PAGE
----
The days are long and gray. A bland color palette greets us each morning. That is springtime in New York. A heavy fog that settles over our fields, our homes, and further enhances the ashy hue of our hearts. When it’s April and snow is still in the forecast, you understand why people move south. Why their skin begs for sun. It’s easy to forget in the long winter that it won’t last forever. My daffodils have bloomed but they’re small. Much smaller than they should be. They persisted through the autumn leaves that piled and came out to say a weak, but definitive “Good morning.”
My twitter-friend John Blase recently posted “When I was a boy, I was told to steer clear of booze, and sex, and drugs, and rock'n'roll, and...I still keep my distance from some of that, but now that I am a man, I know the great enemy is despair.”
Despair — the heavy darkness that seems to lure its prey with the idea of solidarity but only to suffocate it with its weight. We are at first tempted to think that despair is a friend to the battered, tired heart. A ringing bell of reality to which we must pay allegiance. Springtime in New York reminds me that despair is more like the mud that I slog through in my boots. Dark and cement-like. Deep and deceptive. Just on the edges of everywhere we step.
It isolates, chilling us inside invisible walls. Everyone else is happy. Everyone else is fine. Everyone else is living their dream. Out of nowhere, it grips us on the back of our necks, a feline-like grip of control, rendering us helpless, limp, rag dolls until we’re dropped where it leaves us.
It seems to come when we least expect it to. The uninvited guest in the middle of the day when I haven’t yet put on makeup. The middle of the night phone call that requires clarity of mind before you’ve left dreamland. The doctor’s report that is just obscure and vague enough and makes you wonder if the horizon of your life is closer than you thought it was.
Despair is what brings many women through the doors of my home, our church offices, my inbox, my phone messages. Despair is the burden on their shoulders they point to when we sit eye to eye. How do we keep our eyes on heaven when the world feels too heavy?
There is no easy, fast answer. Despair feeds us a meager serving of slop. The pilgrimage to home may feel long and weary, and we could easily think that slop is our portion. But it’s not. The Gospel was never meant to be a diversion. It’s not a placebo.
Don’t get me wrong — it is indeed the source of all joy. The bottomless well of peace. The fountain of unmovable strength. But it is not a cream we apply. It is the bed we lay down in.
We are living in a dark world. Full of the dust of feet, the stain of sin, the continuous ramifications of a world leading one another around in the pitch black night. We swing lanterns for each other along the path. We say “Let’s talk about the way home.”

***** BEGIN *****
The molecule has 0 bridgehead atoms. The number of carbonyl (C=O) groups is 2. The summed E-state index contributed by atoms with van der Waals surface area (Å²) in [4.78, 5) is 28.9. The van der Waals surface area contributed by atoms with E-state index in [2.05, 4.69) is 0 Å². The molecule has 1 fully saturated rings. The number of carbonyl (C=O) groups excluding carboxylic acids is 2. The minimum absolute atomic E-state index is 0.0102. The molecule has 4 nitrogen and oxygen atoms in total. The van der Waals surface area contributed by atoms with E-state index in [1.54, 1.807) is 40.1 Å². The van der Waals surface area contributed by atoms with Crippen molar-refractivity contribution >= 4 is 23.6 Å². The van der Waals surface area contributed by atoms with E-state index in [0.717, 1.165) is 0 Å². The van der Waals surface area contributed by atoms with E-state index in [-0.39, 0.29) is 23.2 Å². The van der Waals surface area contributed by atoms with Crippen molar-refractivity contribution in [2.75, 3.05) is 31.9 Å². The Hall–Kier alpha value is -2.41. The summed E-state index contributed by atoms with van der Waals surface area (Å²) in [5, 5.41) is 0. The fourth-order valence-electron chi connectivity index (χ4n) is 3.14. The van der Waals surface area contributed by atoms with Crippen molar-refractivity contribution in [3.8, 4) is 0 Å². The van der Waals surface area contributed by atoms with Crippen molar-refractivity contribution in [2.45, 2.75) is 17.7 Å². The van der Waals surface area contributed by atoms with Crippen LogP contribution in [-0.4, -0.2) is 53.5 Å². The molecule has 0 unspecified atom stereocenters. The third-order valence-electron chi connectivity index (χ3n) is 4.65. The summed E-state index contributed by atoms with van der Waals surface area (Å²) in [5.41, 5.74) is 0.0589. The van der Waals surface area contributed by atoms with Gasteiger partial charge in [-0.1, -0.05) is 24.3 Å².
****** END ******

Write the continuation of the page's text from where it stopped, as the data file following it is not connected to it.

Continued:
We keep going back to this: read the letters from Zion. The scripture is full of reminders of people who had burdens too heavy to bear, fears that seemed insurmountable, and yet, they made it home, faithfully plodding along, one step at a time. Somehow (by grace we know) their steps lifted. The pilgrim hearts knew that despair wasn’t a verdict. Those with hearts set on home, as the writer sang in Psalm 84, had Zion written in their hearts.
“Blessed are those whose strength is in you,
in whose heart are the highways to Zion”
They knew the road, like a well-worn path in front of them. The Psalm sings “No good thing does he withhold from those who walk uprightly.” We can repeat those words in the shadowed doorframe of our heart. No good thing has he withheld. Even despair, which longs to tell us that our happiness can be traded on the black market for whatever it is our soul thinks it needs, even despair can take a backseat to this reminder. He reminds us he has not withheld. And we can tell our weary hearts that in the day we need him to sustain and provide, he will not keep one hand behind his back. God is not in a cat and mouse game with us.
Scripture reminds me that he catches my tears in a bottle.
He knows our frame; he remembers we are dust.
He is near to the brokenhearted. He binds up their wounds.
A bruised reed he will not crush.
He doesn’t snuff out the smoldering wick.
He sees the outsiders.
He loves those on the fringe.
He didn’t come for the healthy.
The poor in spirit are blessed.
That He’ll sustain us to the end.
Despair may linger but grace lingers longer.
Dear pilgrim, throw aside the burden that strangles, the fear that entangles. I have slogged through enough spring mud to tell you this — it doesn’t keep the plants from growing. It doesn’t stop the summer from coming. Maybe you come through it with not as much bravado as we hoped. Maybe you’re more aware of your stature, like my daffodils, smaller and a little more aware of fragility. We may lose some life along the way, some early spring vigor, but that which can persist, does. And the Spirit of God will not be smothered underneath an ashy, disheartened fog. The French philosopher Albert Camus said “In the midst of winter, I found there was, within me, an invincible summer.” This is the fight against despair. To believe that God sees and knows and sustains within you a heart that is set on Zion. He brings life where you see only dirt. He turns valleys of tears into doors of hope. He is the invincible summer.